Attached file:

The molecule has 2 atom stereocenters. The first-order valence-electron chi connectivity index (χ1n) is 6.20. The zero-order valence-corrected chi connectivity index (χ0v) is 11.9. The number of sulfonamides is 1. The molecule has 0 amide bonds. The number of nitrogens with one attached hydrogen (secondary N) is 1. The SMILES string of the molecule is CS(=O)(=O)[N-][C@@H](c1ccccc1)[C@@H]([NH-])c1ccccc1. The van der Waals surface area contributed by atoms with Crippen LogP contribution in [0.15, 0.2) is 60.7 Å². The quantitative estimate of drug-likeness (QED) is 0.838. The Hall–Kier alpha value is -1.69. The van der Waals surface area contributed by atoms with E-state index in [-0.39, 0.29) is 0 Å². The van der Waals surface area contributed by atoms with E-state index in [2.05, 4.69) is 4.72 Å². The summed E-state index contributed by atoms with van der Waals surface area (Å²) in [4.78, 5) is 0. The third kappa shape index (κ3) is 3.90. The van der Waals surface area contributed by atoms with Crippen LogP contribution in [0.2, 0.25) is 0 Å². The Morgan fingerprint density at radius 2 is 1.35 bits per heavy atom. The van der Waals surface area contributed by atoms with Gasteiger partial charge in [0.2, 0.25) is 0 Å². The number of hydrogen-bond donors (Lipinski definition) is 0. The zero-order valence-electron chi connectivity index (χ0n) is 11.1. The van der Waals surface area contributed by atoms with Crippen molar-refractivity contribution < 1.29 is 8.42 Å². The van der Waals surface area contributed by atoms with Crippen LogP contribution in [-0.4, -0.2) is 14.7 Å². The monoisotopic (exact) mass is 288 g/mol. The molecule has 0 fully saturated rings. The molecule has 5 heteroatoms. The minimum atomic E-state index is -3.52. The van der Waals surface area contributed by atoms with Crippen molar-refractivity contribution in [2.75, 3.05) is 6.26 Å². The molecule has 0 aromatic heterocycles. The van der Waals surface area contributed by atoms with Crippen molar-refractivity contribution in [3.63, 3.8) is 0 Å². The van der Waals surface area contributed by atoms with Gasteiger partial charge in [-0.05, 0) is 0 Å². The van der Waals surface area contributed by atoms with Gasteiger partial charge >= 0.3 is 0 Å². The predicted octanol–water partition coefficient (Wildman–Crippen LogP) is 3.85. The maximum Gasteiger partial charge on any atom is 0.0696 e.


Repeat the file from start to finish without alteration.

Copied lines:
The molecule has 2 atom stereocenters. The first-order valence-electron chi connectivity index (χ1n) is 6.20. The zero-order valence-corrected chi connectivity index (χ0v) is 11.9. The number of sulfonamides is 1. The molecule has 0 amide bonds. The number of nitrogens with one attached hydrogen (secondary N) is 1. The SMILES string of the molecule is CS(=O)(=O)[N-][C@@H](c1ccccc1)[C@@H]([NH-])c1ccccc1. The van der Waals surface area contributed by atoms with Crippen LogP contribution in [0.15, 0.2) is 60.7 Å². The quantitative estimate of drug-likeness (QED) is 0.838. The Hall–Kier alpha value is -1.69. The van der Waals surface area contributed by atoms with E-state index in [-0.39, 0.29) is 0 Å². The van der Waals surface area contributed by atoms with E-state index in [2.05, 4.69) is 4.72 Å². The summed E-state index contributed by atoms with van der Waals surface area (Å²) in [4.78, 5) is 0. The third kappa shape index (κ3) is 3.90. The van der Waals surface area contributed by atoms with Crippen LogP contribution in [0.2, 0.25) is 0 Å². The Morgan fingerprint density at radius 2 is 1.35 bits per heavy atom. The van der Waals surface area contributed by atoms with Gasteiger partial charge in [0.2, 0.25) is 0 Å². The number of hydrogen-bond donors (Lipinski definition) is 0. The zero-order valence-electron chi connectivity index (χ0n) is 11.1. The van der Waals surface area contributed by atoms with Crippen molar-refractivity contribution < 1.29 is 8.42 Å². The van der Waals surface area contributed by atoms with Crippen LogP contribution in [-0.4, -0.2) is 14.7 Å². The monoisotopic (exact) mass is 288 g/mol. The molecule has 0 fully saturated rings. The molecule has 5 heteroatoms. The minimum atomic E-state index is -3.52. The van der Waals surface area contributed by atoms with Crippen molar-refractivity contribution in [2.75, 3.05) is 6.26 Å². The molecule has 0 aromatic heterocycles. The van der Waals surface area contributed by atoms with Crippen molar-refractivity contribution in [3.63, 3.8) is 0 Å². The van der Waals surface area contributed by atoms with Gasteiger partial charge in [-0.05, 0) is 0 Å². The van der Waals surface area contributed by atoms with Gasteiger partial charge >= 0.3 is 0 Å². The predicted octanol–water partition coefficient (Wildman–Crippen LogP) is 3.85. The maximum Gasteiger partial charge on any atom is 0.0696 e.